Restaurant.com Requires Diners to Actually Eat Before Reviewing

A recent study by Gartner concluded that by 2014, 10 to 15% of all online reviews would be fake. That’s a crime, because a large portion of consumers use online reviews to help them make decisions about where to shop, who to hire and where to eat.

Restaurant.com is taking care of that last part with their Verified Review program. Before anyone can leave a review on the site, they have to purchase and redeem a restaurant voucher. Once their redemption has been verified, they get a link inviting them to leave a review.

To assure the best possible quality, reviewers must also complete a short survey and assign star ratings. They’re also required to comment only on the restaurant experience; the food, the service, the ambiance. They may not use the review to talk abut a bad experience with the deal or their own personal disaster. (My boyfriend broke up with me at dinner! I hate this restaurant.)

Internet Heavy Hitters Band Together to Build an Authoritative Source for Web Developers

Imagine if Adobe, Facebook, Google, HP, Microsoft, Mozilla, Nokia, and Opera, all got together and wrote a book about web development. That would be some massive tome. It would cover everything from HTML to Java, CSS to mobile, social, sharing and SVG.

Wait! You’d don’t have to imagine it — it’s real! All those companies are working together on a project called Web Platform Docs. It’s a community-driven wiki that aims to document everything designers and developers need to know about the Open Web Platform.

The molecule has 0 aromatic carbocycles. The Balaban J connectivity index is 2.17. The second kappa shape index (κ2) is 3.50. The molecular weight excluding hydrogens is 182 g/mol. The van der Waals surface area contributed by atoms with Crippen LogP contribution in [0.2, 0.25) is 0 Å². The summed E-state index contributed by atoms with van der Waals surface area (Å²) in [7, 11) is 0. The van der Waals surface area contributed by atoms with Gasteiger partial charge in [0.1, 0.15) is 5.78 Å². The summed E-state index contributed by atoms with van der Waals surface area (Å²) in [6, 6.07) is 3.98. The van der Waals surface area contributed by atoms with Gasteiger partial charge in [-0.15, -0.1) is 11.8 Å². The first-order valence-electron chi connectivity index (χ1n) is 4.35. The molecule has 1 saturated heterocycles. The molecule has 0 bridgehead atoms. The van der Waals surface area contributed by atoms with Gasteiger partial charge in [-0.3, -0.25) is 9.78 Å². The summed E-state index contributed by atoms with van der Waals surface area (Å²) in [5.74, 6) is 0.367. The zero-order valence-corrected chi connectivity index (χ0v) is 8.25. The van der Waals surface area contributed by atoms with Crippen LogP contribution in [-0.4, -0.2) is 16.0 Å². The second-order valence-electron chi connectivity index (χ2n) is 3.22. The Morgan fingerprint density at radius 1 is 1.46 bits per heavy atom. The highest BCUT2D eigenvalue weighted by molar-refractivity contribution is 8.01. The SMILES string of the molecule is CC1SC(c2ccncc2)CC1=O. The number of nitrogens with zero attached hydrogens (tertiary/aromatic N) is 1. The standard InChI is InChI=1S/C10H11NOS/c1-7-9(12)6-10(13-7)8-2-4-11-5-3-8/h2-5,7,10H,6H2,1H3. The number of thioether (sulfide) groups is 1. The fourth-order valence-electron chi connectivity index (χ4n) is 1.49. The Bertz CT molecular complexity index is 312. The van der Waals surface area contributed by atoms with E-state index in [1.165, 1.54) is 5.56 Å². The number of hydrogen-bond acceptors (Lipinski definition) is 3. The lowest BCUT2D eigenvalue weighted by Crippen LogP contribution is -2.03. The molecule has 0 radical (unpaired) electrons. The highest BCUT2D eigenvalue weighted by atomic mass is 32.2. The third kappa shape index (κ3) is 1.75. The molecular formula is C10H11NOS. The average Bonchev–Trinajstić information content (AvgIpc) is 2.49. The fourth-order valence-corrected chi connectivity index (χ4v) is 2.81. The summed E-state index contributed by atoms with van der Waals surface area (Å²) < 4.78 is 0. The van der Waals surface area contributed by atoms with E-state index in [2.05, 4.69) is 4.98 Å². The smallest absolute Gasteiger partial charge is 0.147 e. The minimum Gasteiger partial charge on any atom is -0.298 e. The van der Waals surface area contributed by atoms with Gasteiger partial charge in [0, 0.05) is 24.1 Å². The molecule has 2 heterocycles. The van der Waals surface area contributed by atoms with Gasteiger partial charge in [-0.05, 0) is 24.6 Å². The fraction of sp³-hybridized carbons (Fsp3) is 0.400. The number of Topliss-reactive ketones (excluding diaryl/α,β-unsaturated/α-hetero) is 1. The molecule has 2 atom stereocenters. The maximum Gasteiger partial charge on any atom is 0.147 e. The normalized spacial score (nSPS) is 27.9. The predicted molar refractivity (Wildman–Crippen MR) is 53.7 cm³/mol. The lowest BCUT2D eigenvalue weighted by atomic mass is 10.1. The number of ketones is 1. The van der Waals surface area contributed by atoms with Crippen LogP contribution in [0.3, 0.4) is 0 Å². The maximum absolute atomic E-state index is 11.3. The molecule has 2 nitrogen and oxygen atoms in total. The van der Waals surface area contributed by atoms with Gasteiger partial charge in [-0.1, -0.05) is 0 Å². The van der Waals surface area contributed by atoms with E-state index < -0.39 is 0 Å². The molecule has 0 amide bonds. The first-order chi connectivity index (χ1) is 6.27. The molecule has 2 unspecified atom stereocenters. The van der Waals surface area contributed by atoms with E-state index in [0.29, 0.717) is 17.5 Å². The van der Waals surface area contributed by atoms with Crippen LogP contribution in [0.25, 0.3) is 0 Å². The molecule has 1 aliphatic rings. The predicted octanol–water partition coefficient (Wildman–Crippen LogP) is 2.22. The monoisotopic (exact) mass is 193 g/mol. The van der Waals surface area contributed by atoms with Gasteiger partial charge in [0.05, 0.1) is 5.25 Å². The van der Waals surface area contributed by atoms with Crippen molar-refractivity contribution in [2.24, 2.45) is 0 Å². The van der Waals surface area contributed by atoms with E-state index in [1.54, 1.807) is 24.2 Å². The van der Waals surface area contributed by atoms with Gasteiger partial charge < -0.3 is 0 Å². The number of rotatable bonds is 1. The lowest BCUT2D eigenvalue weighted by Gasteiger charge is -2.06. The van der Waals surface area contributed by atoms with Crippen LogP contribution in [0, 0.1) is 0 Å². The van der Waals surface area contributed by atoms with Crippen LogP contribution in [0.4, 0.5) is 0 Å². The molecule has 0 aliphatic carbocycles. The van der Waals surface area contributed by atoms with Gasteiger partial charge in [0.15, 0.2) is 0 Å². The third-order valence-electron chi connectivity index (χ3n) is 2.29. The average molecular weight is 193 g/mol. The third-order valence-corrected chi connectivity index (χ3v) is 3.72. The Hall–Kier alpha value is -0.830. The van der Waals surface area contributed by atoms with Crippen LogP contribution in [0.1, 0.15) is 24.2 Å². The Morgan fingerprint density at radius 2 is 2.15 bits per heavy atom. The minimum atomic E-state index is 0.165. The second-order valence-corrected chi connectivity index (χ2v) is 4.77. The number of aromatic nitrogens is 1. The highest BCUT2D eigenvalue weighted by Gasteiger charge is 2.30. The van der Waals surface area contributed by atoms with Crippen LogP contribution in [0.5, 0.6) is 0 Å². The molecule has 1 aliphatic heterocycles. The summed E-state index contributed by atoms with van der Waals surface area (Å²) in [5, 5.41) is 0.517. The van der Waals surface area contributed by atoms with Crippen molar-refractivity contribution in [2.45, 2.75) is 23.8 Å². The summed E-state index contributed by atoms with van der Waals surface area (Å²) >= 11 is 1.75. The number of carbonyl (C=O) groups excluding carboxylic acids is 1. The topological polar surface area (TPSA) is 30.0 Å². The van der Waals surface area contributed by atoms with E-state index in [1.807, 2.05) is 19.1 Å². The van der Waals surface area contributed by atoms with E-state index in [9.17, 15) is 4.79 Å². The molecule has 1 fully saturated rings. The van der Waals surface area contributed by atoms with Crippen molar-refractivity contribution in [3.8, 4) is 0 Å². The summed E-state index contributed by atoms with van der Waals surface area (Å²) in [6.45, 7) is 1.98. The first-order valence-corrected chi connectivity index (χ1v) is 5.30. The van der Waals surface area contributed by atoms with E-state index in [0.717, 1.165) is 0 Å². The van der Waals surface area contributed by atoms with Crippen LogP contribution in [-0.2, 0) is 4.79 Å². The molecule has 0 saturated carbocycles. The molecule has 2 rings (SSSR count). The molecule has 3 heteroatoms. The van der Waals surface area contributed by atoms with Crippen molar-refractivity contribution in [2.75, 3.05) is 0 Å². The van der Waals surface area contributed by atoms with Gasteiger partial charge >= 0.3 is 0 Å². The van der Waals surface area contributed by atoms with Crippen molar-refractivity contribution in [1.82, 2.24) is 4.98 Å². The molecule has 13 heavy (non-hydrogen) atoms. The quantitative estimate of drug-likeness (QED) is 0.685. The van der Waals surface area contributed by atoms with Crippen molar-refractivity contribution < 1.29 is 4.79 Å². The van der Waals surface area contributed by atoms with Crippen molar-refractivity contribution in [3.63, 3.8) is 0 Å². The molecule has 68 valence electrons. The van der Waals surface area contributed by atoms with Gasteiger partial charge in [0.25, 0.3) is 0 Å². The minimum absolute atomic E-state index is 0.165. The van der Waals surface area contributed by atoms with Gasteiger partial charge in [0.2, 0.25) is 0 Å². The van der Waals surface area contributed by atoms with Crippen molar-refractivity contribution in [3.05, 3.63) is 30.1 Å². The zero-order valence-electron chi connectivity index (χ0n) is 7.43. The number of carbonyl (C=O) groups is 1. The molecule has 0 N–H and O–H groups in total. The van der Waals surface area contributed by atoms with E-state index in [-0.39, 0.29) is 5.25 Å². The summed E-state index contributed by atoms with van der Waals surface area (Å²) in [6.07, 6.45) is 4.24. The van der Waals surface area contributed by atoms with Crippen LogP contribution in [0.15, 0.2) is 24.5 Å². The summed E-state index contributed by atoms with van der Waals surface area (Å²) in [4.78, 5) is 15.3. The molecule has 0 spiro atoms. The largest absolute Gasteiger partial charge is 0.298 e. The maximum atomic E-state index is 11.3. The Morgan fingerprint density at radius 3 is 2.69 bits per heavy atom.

Without the geek speak, Web Platform Docs is an in-progress collection of instructions on how to build pages for the web and for mobile. Why it’s important, is because right now, every browser and major web entity has its own nuances. Meaning a page that looks gorgeous viewed with Internet Explorer, might look wonky on Firefox.

Would You Pay 50 Cents to Read This Post? Google Tests Micopayments for Content

People have always been happy to pay for newspaper and magazine subscriptions, as long as the words arrived printed on actual paper. Asking those same people to buy that same content in digital form is another story.

A few outlets have had success with paywalls on the majority of their content, but it’s hardly the norm. Now that tablet usage is increasing, digital magazine subscriptions are on the rise, but still, they usually come as a bonus when you get the printed matter in the mail.

Oddly, people are much more likely to purchase ebooks. In the UK, Amazon now sells more ebooks than print books, so why aren’t people buying short articles online?

New Tumblr Metrics Define the Power of the Reblog

The success of a blog is generally measured in terms of incoming traffic. Social media is all about outward traffic – how many people reTweeted your Twitter post or shared your post on Facebook. Tumblr is unique in that it combines these two elements – you want people to visit your Tumblr blog on a daily basis, but you also want them to share what they find there via a reblog button.